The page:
Commissioned post for Shane DeNota-Hoffman
Transitional episodes are hard to write about.
This is true in general, I find. They’re liminal by definition, suspended between one thing and another, slippery and hard to pin down. It’s even harder when you don’t actually know what’s coming next–when it’s clear what the transition is from, but not what the work is transitioning to. Different possible outcomes could lend themselves to very different readings, and so it is necessary to approach the episode with, essentially, all of them at once.
The big question left unresolved at the end of this episode is, of course, the nature of the giant demon-destroying ball of light that covers a significant chunk of the planet. The strong implication is that it is divine in origin, given the repeated references to Revelation and the cuts between the effects of the light and the preacher talking about the destruction of Sodom. But what does “divine” mean here?
The most straightforward, obvious answer is that the divine is the opposite of the demonic. The light is thus an indicator that a new player has entered the game, a force in opposition to the demons and, it seems, better able to deal with them than humans. But what is the opposite of the demonic?
For Ryo, who sees the demons as purely and entirely evil, it would follow that the opposite is something purely and entirely good, a traditional view of the divine in keeping with the episode’s heavy Christian references. So why, then, does he panic when the light appears? One possibility is simply that it’s one more way in which things are going out of control–he is already disturbed by humanity reacting even more violently than he predicted and thereby being more vulnerable to the demons, plus Akira has just walked out on him with the intent of gathering more devilmen. Now this light appears, and Ryo begins to realize that he has been playing with forces far beyond his understanding, forces that may have apocalyptic results.
Alternatively, Ryo has justified his own callous disregard for the lives lost and people killed in his war as a necessity. He lives in a gray and black world, in which the only way to fight evil is to be nearly (but in his mind at least, not quite) as bad as that evil. To learn that there is an opposite force to the demons, a literal light in the world, is shattering–not least because by comparison, he really doesn’t look much lighter than the demons at all. He is panicking, in short, out of fear that he will have to stand judgment for what he’s done.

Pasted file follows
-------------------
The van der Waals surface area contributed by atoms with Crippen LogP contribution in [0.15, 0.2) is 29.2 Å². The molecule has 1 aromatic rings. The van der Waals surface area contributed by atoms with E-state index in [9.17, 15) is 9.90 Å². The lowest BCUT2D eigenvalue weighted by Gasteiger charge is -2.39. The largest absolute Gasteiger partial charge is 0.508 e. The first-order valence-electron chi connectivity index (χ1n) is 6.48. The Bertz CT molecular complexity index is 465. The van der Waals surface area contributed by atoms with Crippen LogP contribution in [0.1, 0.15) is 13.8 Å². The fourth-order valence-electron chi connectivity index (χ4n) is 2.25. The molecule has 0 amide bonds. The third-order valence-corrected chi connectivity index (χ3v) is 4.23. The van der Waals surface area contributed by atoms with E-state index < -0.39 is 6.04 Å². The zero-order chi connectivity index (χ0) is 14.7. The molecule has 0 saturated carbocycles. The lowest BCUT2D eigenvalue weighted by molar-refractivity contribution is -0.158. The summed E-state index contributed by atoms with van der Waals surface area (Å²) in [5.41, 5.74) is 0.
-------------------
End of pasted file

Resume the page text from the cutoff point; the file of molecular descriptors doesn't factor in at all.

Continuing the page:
But these possibilities are about Ryo’s view of what’s happening. We already know he’s wrong in one major respect: demons aren’t inherently evil. We’ve seen demons act out of love, and there are at least four devilmen known to the audience: Akira, Miko, Koda, and now Taro. If demons aren’t inherently evil, their opposite isn’t inherently good; the divine here could quite easily be a force of repression and conformity just as the demons are a force of transgression and indulgence. Given Christianity’s long history–especially from the perspective of a non-Christian culture that successfully resisted attempts to colonize and Christianize it–of supporting repression and enforcing conformity, that would be just as in keeping with the episode’s Biblical references.
That reading also contextualizes this episode’s reminder that Akira is living in a Christian household, a relative rarity in Japan. This same household’s three children are, from oldest to youngest, the Devilman, the survivor of brief possession by a slime demon that took advantage of her relative innocence and budding sexuality, and another devilman that just ate someone’s dog. Despite millennia of effort, you can’t actually moralize away transgressive desires.
The beginning of the episode lends credence to this reading. The rappers compare panicked humans starting riots, roving street gangs that attack anyone suspected of being a demon, and tanks rolling through the streets to the threat posed by the demons, and conclude there really isn’t that much difference. Humans are who we are, and the more tightly we draw the boundaries of normative life, the more transgressive desire there is to repress. But desire, in itself, is neutral. Transgression, in itself, is neutral–doing wrong is wrong by definition, not because it breaks some rule. Breaking the same rule in different circumstances might be right!
In turn, this would imply that the most natural alignment is of humans and demons against the divine, and of course that in turn would make the person trying to gather the devilmen a vitally important bridge between the two groups. Akira as the link once again centers his strongest trait, compassion, and positions it in opposition to an authoritarian divinity. And indeed, compassion does make a far better guide to moral behavior than any ruleset ever could.
But in the end, all of this is still in the air. There are still three episodes to go, and they could dramatically alter how any of this reads. For now, we must remain open to that possibility, and not become too rigidly attached to one interpretation/ruleset/narrative ourselves.
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